What Is an Alluvial Plain? - Definition and Characteristics

Giulia Graziati
By Giulia Graziati, Writer. February 4, 2024
What Is an Alluvial Plain? - Definition and Characteristics

An alluvial plain is a flat landform that is created by the accumulation of sediments. These are sediments carried by river courses, especially common in lower areas where the speed of the current decreases. An alluvial plain may be completely or partially covered by water during periods of flooding. Among their characteristics, they stand out as being both dynamic and unstable environments. Despite possible instability, they provide various services to ecosystems. Their soils are also very fertile and are home to a great deal of biodiversity. Various species of plants and animals find a habitat conducive to their growth and development in alluvial plains.

To learn about the characteristics of this landform, thedailyECO asks what is an alluvial plane? In addition to providing an alluvial plain definition, we see photos and examples of alluvial plains from around the world, as well as the plants and animals that live within them.

You may also be interested in: What Is an Aquatic Ecosystem?
  1. What is an alluvial plain?
  2. Characteristics of an alluvial plain
  3. Flora and fauna of alluvial plains
  4. Examples of alluvial plains

What is an alluvial plain?

We can provide a basic definition of an alluvial plain by saying it is a large area formed by the accumulation of sediment deposited by a river. These sediments are known as alluvium and the fact that it is a flat landform means it is a plain. The sediments are carried by the river's current, but are then deposited in areas along the banks. They build up the most in the lower parts of the watercourse because this is where the current slows down the most.

Alluvial plains usually have a topographically uniform surface, meaning they are flat landforms. Since they are created by rivers, they only exist in the areas around them. They can be totally or partially covered by water when these rivers flood.

While some people think they are the same thing, there is a difference between an alluvial plain and a floodplain. Floodplains are the low-lying areas next to rivers which are prone to flooding. They are also created by sediment, but this sediment is left there by flooding. Alluvial plains are larger areas created by sediment deposition over a long time. For this reason, there may be floodplains within an alluvial plain, but not necessarily.

Learn more about the landforms created around rivers with our article on what is a river delta and how does it form?

What Is an Alluvial Plain? - Definition and Characteristics - What is an alluvial plain?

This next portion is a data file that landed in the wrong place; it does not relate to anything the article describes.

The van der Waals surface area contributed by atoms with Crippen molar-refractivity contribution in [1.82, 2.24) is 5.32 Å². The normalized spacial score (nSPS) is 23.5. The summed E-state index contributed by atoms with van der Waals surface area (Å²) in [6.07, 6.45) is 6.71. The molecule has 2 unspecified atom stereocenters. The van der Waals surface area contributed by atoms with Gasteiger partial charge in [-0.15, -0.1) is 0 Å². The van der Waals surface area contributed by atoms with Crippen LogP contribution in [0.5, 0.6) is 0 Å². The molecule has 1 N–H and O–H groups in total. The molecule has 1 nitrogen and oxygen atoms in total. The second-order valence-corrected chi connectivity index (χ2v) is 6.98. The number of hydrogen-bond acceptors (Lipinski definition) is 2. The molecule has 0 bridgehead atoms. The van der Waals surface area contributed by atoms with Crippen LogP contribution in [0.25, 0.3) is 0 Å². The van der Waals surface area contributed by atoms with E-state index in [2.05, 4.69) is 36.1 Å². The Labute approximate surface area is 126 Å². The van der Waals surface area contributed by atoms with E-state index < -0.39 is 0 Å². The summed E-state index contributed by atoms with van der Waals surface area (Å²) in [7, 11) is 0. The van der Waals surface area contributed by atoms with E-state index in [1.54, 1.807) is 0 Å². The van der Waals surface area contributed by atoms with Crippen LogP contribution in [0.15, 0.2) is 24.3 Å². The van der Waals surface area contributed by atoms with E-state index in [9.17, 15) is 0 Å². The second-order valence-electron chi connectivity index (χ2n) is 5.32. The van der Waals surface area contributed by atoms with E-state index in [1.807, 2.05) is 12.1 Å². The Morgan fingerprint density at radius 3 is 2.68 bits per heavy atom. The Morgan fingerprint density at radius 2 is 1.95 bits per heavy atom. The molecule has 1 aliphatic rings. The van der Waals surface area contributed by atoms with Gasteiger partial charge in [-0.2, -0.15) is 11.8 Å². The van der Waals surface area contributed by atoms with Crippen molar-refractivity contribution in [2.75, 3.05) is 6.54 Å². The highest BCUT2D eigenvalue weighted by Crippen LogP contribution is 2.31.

Characteristics of an alluvial plain

While we have already provided an alluvial plain definition, we need to look at its characteristics to have a better idea of how they act as an ecosystem. The following are some defining characteristics of an alluvial plain:

  • They are dynamic and unstable environments: their instability is due to changes in sedimentation patterns, fluvial processes, climatic events and human activity. These factors contribute to the variability of its topography, the renewal of nutrients in the soil and the formation of a variety of habitats that favor rich biodiversity. These also make parts of the plains susceptible to flooding.

  • They are very fertile areas: one of the most outstanding characteristics of the alluvial plains is the high fertility of their soils. The deposited sediments are full of nutrients carried from different parts of the river basin, making these areas favorable sites for agriculture and the settlement of human populations.

  • They provide various benefits to ecosystems: alluvial plains provide numerous benefits to ecosystems. They act as natural filters to remove pollutants from the environment, they retain water to prevent flooding, they capture and store carbon contributing to the mitigation of climate change, and they form diverse habitats for a wide variety of species.

  • They function as settlements for human populations: since ancient times, humans have settled in alluvial plains. This is due to close access to water sources, the fertility of their soils, river transportation, energy development and, eventually, as sites for urbanization. These changes in land use have caused a potential risk for these societies that are vulnerable to possible floods.